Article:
As Russia plans to create a Eurasian Union, is it an initiative to revitalize stagnant economies, or an attempt to re-establish a Soviet Union “lite?”
After the fall of the Soviet Union in 1991, the world suddenly had 15 more nation states, some of whom had not been sovereign territories since the 19th century.
Nevertheless, calls for a re-integration of the Eurasian region were soon heard, often led by Russia, according to (pdf) a Chatham House paper.
In 2005, Russian President Vladimir Putin called the fall of the USSR “a major geopolitical disaster of the century.”
There’s been a smattering of different attempts at unification, including the Commonwealth of Independent States security union, but a lack of commitment to creating the institutions have stalled efforts, Chatham House writes.
But with the EU increasing its engagement in post-Soviet countries during the mid-2000s, President Vladimir Putin made economic Eurasian integration a foreign policy priority, a move many saw as a way to counter eastward expansion of the EU.
In recent years, Russia has created both a customs union with Belarus and Kazakhstan, a free trade agreement with eight former Soviet states, including Ukraine, and a visa-free zone (pdf) with four other countries.
The ultimate goal: establish a Eurasian Economic Union (EAU) that can rival the EU.
Image courtesy of Datastat via Wikipedia.
An Eastern EU?
Above, the graphic shows Russia, Belarus and Kazakhstan, the three current signatories of the EAU, which is intended to be established by Jan. 1, 2015.
The union will be based on the EU model, removing barriers to trade such as tariffs, border inspections and the need for travel and work visas. It will also establish a common customs code and a common regulatory agency called (pdf) the Eurasian Economic Commission.
According to a brochure on the Commission’s website (pdf), the Union will cover 15% of the world’s land surface and include more than 170 million people. The members of the customs union traded nearly $1 trillion worth of goods between them in 2011, spurred by the new agreement.[contextly_sidebar id=”NgGKMCjDniFWlEEda6MoS4hIp7rcutve”]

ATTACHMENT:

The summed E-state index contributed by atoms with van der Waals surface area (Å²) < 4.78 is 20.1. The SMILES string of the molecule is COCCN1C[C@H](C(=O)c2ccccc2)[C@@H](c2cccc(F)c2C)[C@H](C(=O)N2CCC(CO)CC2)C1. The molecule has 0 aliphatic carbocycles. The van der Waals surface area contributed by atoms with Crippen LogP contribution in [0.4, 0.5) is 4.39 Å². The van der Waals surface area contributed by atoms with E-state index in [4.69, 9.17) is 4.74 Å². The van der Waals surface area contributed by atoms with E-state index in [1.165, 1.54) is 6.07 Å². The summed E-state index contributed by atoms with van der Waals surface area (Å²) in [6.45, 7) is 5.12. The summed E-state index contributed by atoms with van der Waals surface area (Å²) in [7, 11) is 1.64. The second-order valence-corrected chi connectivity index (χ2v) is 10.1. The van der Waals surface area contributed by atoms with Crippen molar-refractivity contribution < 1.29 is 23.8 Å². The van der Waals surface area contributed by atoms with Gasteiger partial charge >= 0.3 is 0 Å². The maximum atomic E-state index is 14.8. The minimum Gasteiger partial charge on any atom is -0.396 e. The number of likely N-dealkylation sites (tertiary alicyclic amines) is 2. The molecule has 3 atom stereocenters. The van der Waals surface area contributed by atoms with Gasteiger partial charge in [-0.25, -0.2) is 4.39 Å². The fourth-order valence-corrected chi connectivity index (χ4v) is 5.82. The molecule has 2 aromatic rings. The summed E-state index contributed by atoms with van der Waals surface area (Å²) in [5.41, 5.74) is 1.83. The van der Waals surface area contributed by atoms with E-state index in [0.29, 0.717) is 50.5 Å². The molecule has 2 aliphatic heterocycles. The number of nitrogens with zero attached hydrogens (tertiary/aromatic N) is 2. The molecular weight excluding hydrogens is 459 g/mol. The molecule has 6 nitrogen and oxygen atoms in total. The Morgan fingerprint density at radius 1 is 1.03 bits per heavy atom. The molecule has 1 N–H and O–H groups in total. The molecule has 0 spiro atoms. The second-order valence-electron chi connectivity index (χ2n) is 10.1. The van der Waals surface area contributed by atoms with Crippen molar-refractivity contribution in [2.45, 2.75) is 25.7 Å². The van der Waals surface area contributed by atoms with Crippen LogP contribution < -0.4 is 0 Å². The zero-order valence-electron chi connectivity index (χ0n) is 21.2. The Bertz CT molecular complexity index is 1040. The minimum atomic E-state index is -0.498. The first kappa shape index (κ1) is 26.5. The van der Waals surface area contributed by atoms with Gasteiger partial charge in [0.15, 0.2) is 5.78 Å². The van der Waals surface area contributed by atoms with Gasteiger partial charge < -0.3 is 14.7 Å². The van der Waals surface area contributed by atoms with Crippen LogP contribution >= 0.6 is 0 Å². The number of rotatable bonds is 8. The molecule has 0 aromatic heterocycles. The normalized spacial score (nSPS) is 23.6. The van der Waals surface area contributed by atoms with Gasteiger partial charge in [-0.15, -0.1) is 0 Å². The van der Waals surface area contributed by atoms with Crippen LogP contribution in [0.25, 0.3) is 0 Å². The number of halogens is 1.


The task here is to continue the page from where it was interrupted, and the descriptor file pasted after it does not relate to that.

Combined, their GDP is $2.3 trillion, obviously still a fraction of the U.S. $15 billion, or the EU’s $16 billion.
Once established, however, Russia is hoping it will be expanded to include the resource-rich but underdeveloped ex-Soviet countries in Central Asia such Uzbekistan and Turkmenistan, or even Mongolia.
Russia was extremely keen to pull Ukraine in, instead of allowing the former Soviet Republic to join the EU and hence the Western sphere of influence.
Not only does Ukraine have a strong industrial base, abundant agriculture and millions of skilled workers, it’s also the considered the cradle of Russian civilization. And as the map above shows, the addition of Ukraine would stretch the EAU’s influence far into Europe.
However, the annexation of Crimean and the conflict in Ukraine may have worked against the Russia Eurasian union plan, as Ukraine leaders consider EU membership, and as Kazakhstan rethinks their participation in the alliance.
The project has been criticized as a method of shoring up Russian influence in the post-Soviet space.
Western leaders have been vocal in their opposition to the union. In 2012, then-Secretary of State Hillary Clinton called it “a move to re-Sovietize the region.”
Russia does seem to have an outsized decision power and influence over the EAU.
For instance, Russia receives nearly 90% of all collected custom duties.
And in the union’s regulatory agency, the EEU, Russia has one vote weighted at 57%, while Belarus and Kazakhstan both have a vote weighted at 21.5%.
This mean Russia will always need the agreement of one other country to make a decision, but the two other countries can never make a decision without Russia’s agreement, according to Chatham House.
The decisions of the Eurasian Economic Commission have been determined to be “binding,” meaning that they have domestic legal force without having to be ratified by member states, according to Chatham House.